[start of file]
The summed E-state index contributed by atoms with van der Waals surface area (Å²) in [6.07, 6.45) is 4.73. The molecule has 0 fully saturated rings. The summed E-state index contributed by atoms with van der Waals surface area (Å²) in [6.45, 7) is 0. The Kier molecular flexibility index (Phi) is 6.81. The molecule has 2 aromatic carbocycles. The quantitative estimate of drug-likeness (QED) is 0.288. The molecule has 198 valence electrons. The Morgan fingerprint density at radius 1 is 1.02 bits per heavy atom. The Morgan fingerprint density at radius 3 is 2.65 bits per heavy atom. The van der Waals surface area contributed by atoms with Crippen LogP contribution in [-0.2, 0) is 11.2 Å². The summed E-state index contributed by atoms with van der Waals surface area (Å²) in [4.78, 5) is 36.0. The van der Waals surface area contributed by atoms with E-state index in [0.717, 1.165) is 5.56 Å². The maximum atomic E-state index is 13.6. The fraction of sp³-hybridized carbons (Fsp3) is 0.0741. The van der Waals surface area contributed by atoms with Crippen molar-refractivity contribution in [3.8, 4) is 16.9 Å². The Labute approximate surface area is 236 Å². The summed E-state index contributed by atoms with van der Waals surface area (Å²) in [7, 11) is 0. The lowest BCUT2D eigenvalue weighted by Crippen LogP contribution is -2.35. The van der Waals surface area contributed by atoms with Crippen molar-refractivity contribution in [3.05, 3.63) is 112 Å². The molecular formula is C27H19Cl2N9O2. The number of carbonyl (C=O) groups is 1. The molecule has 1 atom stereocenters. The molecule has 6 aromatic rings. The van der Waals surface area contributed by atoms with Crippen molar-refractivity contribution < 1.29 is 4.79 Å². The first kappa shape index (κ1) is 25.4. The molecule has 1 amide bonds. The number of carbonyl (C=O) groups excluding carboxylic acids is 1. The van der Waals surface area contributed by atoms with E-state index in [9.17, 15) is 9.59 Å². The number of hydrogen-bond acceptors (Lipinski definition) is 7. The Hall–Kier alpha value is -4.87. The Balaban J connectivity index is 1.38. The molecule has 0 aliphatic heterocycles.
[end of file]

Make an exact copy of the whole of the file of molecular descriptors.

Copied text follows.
The summed E-state index contributed by atoms with van der Waals surface area (Å²) in [6.07, 6.45) is 4.73. The molecule has 0 fully saturated rings. The summed E-state index contributed by atoms with van der Waals surface area (Å²) in [6.45, 7) is 0. The Kier molecular flexibility index (Phi) is 6.81. The molecule has 2 aromatic carbocycles. The quantitative estimate of drug-likeness (QED) is 0.288. The molecule has 198 valence electrons. The Morgan fingerprint density at radius 1 is 1.02 bits per heavy atom. The Morgan fingerprint density at radius 3 is 2.65 bits per heavy atom. The van der Waals surface area contributed by atoms with Crippen LogP contribution in [-0.2, 0) is 11.2 Å². The summed E-state index contributed by atoms with van der Waals surface area (Å²) in [4.78, 5) is 36.0. The van der Waals surface area contributed by atoms with E-state index in [0.717, 1.165) is 5.56 Å². The maximum atomic E-state index is 13.6. The fraction of sp³-hybridized carbons (Fsp3) is 0.0741. The van der Waals surface area contributed by atoms with Crippen molar-refractivity contribution in [3.8, 4) is 16.9 Å². The Labute approximate surface area is 236 Å². The summed E-state index contributed by atoms with van der Waals surface area (Å²) in [7, 11) is 0. The lowest BCUT2D eigenvalue weighted by Crippen LogP contribution is -2.35. The van der Waals surface area contributed by atoms with Crippen molar-refractivity contribution in [3.05, 3.63) is 112 Å². The molecular formula is C27H19Cl2N9O2. The number of carbonyl (C=O) groups is 1. The molecule has 1 atom stereocenters. The molecule has 6 aromatic rings. The van der Waals surface area contributed by atoms with Crippen molar-refractivity contribution < 1.29 is 4.79 Å². The first kappa shape index (κ1) is 25.4. The molecule has 1 amide bonds. The number of carbonyl (C=O) groups excluding carboxylic acids is 1. The van der Waals surface area contributed by atoms with E-state index in [9.17, 15) is 9.59 Å². The number of hydrogen-bond acceptors (Lipinski definition) is 7. The Hall–Kier alpha value is -4.87. The Balaban J connectivity index is 1.38. The molecule has 0 aliphatic heterocycles.